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The hidden potential of urban horticulture


Urban areas offer considerable potential for horticultural food production, but questions remain about the availability of space to expand urban horticulture and how to sustainably integrate it into the existing urban fabric. We explore this through a case study which shows that, for a UK city, the space potentially available equates to more than four times the current per capita footprint of commercial horticulture. Results indicate that there is more than enough urban land available within the city to meet the fruit and vegetable requirements of its population. Building on this case study, we also propose a generic conceptual framework that identifies key scientific, engineering and socio-economic challenges to, and opportunities for, the realization of untapped urban horticultural potential.

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Fig. 1: The city of Sheffield.
Fig. 2: Conceptual framework for the expansion of urban horticulture.

Data availability

The datasets generated from GIS analyses using OS Mastermap for areas of green space and flat roofs potentially suitable for urban horticulture identified in Sheffield are available via Mendeley Data (


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This work was supported by the Engineering and Physical Sciences Research Council (EPSRC) under grant nos EP/N030095/1, EPSRC GCRF IS2016 and EPSRC EP/P016782/1, the ISCF Transforming Food Production Award and a University of Sheffield PhDT studentship.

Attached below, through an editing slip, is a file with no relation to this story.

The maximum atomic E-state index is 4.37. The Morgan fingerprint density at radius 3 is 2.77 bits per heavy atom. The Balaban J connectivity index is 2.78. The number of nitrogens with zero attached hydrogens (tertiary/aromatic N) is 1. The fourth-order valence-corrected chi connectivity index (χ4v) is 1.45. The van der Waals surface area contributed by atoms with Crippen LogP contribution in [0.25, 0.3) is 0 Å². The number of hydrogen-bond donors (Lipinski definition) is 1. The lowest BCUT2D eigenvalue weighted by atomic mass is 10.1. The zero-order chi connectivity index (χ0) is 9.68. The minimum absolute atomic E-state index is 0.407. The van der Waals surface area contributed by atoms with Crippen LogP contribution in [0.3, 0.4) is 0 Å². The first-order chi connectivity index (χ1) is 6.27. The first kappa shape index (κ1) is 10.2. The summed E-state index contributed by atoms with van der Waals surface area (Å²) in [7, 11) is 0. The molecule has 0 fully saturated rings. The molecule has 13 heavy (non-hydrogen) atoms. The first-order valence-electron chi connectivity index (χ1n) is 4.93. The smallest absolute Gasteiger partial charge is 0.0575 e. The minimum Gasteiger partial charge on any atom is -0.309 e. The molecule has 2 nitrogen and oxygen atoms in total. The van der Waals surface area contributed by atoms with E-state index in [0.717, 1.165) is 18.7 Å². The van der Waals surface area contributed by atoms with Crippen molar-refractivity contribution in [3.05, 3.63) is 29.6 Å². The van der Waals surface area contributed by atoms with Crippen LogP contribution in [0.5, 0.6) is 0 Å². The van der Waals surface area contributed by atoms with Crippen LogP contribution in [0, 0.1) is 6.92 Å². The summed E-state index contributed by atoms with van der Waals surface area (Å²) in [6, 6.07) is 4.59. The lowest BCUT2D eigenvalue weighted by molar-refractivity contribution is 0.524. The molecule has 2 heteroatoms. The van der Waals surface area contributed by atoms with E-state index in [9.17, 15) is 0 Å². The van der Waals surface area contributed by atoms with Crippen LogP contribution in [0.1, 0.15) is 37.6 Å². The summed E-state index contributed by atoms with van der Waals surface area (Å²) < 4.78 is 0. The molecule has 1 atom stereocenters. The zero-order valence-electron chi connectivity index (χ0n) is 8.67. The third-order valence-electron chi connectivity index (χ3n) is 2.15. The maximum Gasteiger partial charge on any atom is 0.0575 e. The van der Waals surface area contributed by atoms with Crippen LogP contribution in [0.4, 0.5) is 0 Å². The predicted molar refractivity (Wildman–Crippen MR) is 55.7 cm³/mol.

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All authors wrote the manuscript. N.M., D.R.G. and J.L.E. designed the spatial analyses. J.L.E. and J.R.L. designed the SBH research. M.C.D., P.H.W. and J.L.E. investigated the labour involved in allotment-based urban horticulture. D.D.C., G.K.P. and A.J.R. researched CEH foams. V.S. advised on water use. D.O.D.T. provided expertise on building structure. H.C., D.D.C., A.J.R., J.L.E., N.T.B. and J.N. researched CEH.

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Correspondence to Jill L. Edmondson.

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Edmondson, J.L., Cunningham, H., Densley Tingley, D.O. et al. The hidden potential of urban horticulture. Nat Food 1, 155–159 (2020).

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